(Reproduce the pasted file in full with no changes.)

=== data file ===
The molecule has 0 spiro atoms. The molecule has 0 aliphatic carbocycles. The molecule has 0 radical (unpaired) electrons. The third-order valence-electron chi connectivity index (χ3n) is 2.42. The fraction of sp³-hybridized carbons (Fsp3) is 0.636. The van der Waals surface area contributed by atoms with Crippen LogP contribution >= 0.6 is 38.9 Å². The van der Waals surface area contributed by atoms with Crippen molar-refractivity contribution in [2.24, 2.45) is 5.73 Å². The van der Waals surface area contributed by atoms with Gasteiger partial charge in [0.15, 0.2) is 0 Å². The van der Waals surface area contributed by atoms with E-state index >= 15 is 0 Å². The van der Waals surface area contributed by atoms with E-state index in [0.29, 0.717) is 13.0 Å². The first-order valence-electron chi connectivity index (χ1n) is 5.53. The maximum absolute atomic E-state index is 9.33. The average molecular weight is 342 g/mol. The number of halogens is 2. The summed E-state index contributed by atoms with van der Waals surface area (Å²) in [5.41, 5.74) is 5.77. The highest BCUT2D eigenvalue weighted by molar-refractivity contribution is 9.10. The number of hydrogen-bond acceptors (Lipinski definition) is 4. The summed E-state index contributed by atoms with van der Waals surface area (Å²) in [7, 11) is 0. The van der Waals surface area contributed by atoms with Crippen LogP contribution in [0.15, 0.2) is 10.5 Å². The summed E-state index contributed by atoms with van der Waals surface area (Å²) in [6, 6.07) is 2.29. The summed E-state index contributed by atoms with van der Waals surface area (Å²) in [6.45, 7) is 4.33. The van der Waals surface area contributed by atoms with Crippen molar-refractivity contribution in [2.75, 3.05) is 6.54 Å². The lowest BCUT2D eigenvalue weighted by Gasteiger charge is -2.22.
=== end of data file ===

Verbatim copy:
The molecule has 0 spiro atoms. The molecule has 0 aliphatic carbocycles. The molecule has 0 radical (unpaired) electrons. The third-order valence-electron chi connectivity index (χ3n) is 2.42. The fraction of sp³-hybridized carbons (Fsp3) is 0.636. The van der Waals surface area contributed by atoms with Crippen LogP contribution >= 0.6 is 38.9 Å². The van der Waals surface area contributed by atoms with Crippen molar-refractivity contribution in [2.24, 2.45) is 5.73 Å². The van der Waals surface area contributed by atoms with Gasteiger partial charge in [0.15, 0.2) is 0 Å². The van der Waals surface area contributed by atoms with E-state index >= 15 is 0 Å². The van der Waals surface area contributed by atoms with E-state index in [0.29, 0.717) is 13.0 Å². The first-order valence-electron chi connectivity index (χ1n) is 5.53. The maximum absolute atomic E-state index is 9.33. The average molecular weight is 342 g/mol. The number of halogens is 2. The summed E-state index contributed by atoms with van der Waals surface area (Å²) in [5.41, 5.74) is 5.77. The highest BCUT2D eigenvalue weighted by molar-refractivity contribution is 9.10. The number of hydrogen-bond acceptors (Lipinski definition) is 4. The summed E-state index contributed by atoms with van der Waals surface area (Å²) in [7, 11) is 0. The van der Waals surface area contributed by atoms with Crippen LogP contribution in [0.15, 0.2) is 10.5 Å². The summed E-state index contributed by atoms with van der Waals surface area (Å²) in [6, 6.07) is 2.29. The summed E-state index contributed by atoms with van der Waals surface area (Å²) in [6.45, 7) is 4.33. The van der Waals surface area contributed by atoms with Crippen molar-refractivity contribution in [2.75, 3.05) is 6.54 Å². The lowest BCUT2D eigenvalue weighted by Gasteiger charge is -2.22.